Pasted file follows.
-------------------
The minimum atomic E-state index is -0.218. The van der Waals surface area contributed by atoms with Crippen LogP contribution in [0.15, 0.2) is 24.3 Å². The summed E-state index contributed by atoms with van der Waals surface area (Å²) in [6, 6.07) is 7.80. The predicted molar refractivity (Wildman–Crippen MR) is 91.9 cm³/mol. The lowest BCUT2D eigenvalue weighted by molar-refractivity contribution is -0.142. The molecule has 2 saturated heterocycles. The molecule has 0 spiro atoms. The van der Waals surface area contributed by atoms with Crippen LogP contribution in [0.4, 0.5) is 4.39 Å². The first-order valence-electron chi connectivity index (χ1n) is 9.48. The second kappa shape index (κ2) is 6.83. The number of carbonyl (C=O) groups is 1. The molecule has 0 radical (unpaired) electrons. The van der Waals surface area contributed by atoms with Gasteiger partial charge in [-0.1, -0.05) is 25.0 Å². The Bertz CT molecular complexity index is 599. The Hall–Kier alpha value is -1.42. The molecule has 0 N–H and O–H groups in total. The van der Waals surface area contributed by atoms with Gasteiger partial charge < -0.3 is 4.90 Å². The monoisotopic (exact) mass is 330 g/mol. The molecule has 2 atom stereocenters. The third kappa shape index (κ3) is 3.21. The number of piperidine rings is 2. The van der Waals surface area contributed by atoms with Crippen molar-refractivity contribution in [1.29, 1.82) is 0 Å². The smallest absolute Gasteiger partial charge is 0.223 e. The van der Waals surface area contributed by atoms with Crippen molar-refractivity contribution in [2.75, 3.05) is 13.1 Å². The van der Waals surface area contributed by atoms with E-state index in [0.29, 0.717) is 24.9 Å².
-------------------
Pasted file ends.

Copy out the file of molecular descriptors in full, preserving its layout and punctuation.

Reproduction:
The minimum atomic E-state index is -0.218. The van der Waals surface area contributed by atoms with Crippen LogP contribution in [0.15, 0.2) is 24.3 Å². The summed E-state index contributed by atoms with van der Waals surface area (Å²) in [6, 6.07) is 7.80. The predicted molar refractivity (Wildman–Crippen MR) is 91.9 cm³/mol. The lowest BCUT2D eigenvalue weighted by molar-refractivity contribution is -0.142. The molecule has 2 saturated heterocycles. The molecule has 0 spiro atoms. The van der Waals surface area contributed by atoms with Crippen LogP contribution in [0.4, 0.5) is 4.39 Å². The first-order valence-electron chi connectivity index (χ1n) is 9.48. The second kappa shape index (κ2) is 6.83. The number of carbonyl (C=O) groups is 1. The molecule has 0 radical (unpaired) electrons. The van der Waals surface area contributed by atoms with Gasteiger partial charge in [-0.1, -0.05) is 25.0 Å². The Bertz CT molecular complexity index is 599. The Hall–Kier alpha value is -1.42. The molecule has 0 N–H and O–H groups in total. The van der Waals surface area contributed by atoms with Gasteiger partial charge < -0.3 is 4.90 Å². The monoisotopic (exact) mass is 330 g/mol. The molecule has 2 atom stereocenters. The third kappa shape index (κ3) is 3.21. The number of piperidine rings is 2. The van der Waals surface area contributed by atoms with Crippen molar-refractivity contribution in [1.29, 1.82) is 0 Å². The smallest absolute Gasteiger partial charge is 0.223 e. The van der Waals surface area contributed by atoms with Crippen molar-refractivity contribution in [2.75, 3.05) is 13.1 Å². The van der Waals surface area contributed by atoms with E-state index in [0.29, 0.717) is 24.9 Å².